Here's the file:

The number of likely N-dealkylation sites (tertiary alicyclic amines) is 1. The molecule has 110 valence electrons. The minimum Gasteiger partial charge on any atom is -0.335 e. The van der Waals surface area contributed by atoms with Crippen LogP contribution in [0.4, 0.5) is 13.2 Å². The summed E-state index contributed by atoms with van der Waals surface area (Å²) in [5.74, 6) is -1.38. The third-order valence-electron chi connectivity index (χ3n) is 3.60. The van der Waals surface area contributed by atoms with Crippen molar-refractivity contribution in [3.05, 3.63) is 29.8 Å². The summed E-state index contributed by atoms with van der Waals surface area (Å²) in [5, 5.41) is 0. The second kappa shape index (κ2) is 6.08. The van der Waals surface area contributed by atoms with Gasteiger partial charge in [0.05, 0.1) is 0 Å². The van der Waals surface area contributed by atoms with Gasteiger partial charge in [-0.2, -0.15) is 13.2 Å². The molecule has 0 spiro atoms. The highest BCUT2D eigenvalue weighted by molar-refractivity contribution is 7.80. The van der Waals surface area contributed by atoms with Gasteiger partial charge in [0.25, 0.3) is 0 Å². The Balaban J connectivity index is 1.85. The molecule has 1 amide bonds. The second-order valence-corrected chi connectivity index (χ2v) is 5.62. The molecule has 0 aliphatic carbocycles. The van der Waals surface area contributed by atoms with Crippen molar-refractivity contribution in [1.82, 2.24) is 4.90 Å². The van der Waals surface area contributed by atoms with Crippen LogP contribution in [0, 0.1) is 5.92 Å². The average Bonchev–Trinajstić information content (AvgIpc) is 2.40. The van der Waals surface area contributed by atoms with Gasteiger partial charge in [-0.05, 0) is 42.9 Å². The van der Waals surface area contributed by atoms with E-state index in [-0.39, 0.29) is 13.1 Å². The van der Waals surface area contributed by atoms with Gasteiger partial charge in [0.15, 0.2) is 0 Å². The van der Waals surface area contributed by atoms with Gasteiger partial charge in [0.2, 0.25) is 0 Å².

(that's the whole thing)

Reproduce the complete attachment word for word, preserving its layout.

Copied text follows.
The number of likely N-dealkylation sites (tertiary alicyclic amines) is 1. The molecule has 110 valence electrons. The minimum Gasteiger partial charge on any atom is -0.335 e. The van der Waals surface area contributed by atoms with Crippen LogP contribution in [0.4, 0.5) is 13.2 Å². The summed E-state index contributed by atoms with van der Waals surface area (Å²) in [5.74, 6) is -1.38. The third-order valence-electron chi connectivity index (χ3n) is 3.60. The van der Waals surface area contributed by atoms with Crippen molar-refractivity contribution in [3.05, 3.63) is 29.8 Å². The summed E-state index contributed by atoms with van der Waals surface area (Å²) in [5, 5.41) is 0. The second kappa shape index (κ2) is 6.08. The van der Waals surface area contributed by atoms with Gasteiger partial charge in [0.05, 0.1) is 0 Å². The van der Waals surface area contributed by atoms with Gasteiger partial charge in [-0.2, -0.15) is 13.2 Å². The molecule has 0 spiro atoms. The highest BCUT2D eigenvalue weighted by molar-refractivity contribution is 7.80. The van der Waals surface area contributed by atoms with Gasteiger partial charge in [0.25, 0.3) is 0 Å². The Balaban J connectivity index is 1.85. The molecule has 1 amide bonds. The second-order valence-corrected chi connectivity index (χ2v) is 5.62. The molecule has 0 aliphatic carbocycles. The van der Waals surface area contributed by atoms with Crippen molar-refractivity contribution in [1.82, 2.24) is 4.90 Å². The van der Waals surface area contributed by atoms with Crippen LogP contribution in [0, 0.1) is 5.92 Å². The average Bonchev–Trinajstić information content (AvgIpc) is 2.40. The van der Waals surface area contributed by atoms with Gasteiger partial charge in [-0.05, 0) is 42.9 Å². The van der Waals surface area contributed by atoms with E-state index in [-0.39, 0.29) is 13.1 Å². The van der Waals surface area contributed by atoms with Gasteiger partial charge in [0.15, 0.2) is 0 Å². The van der Waals surface area contributed by atoms with Gasteiger partial charge in [0.2, 0.25) is 0 Å².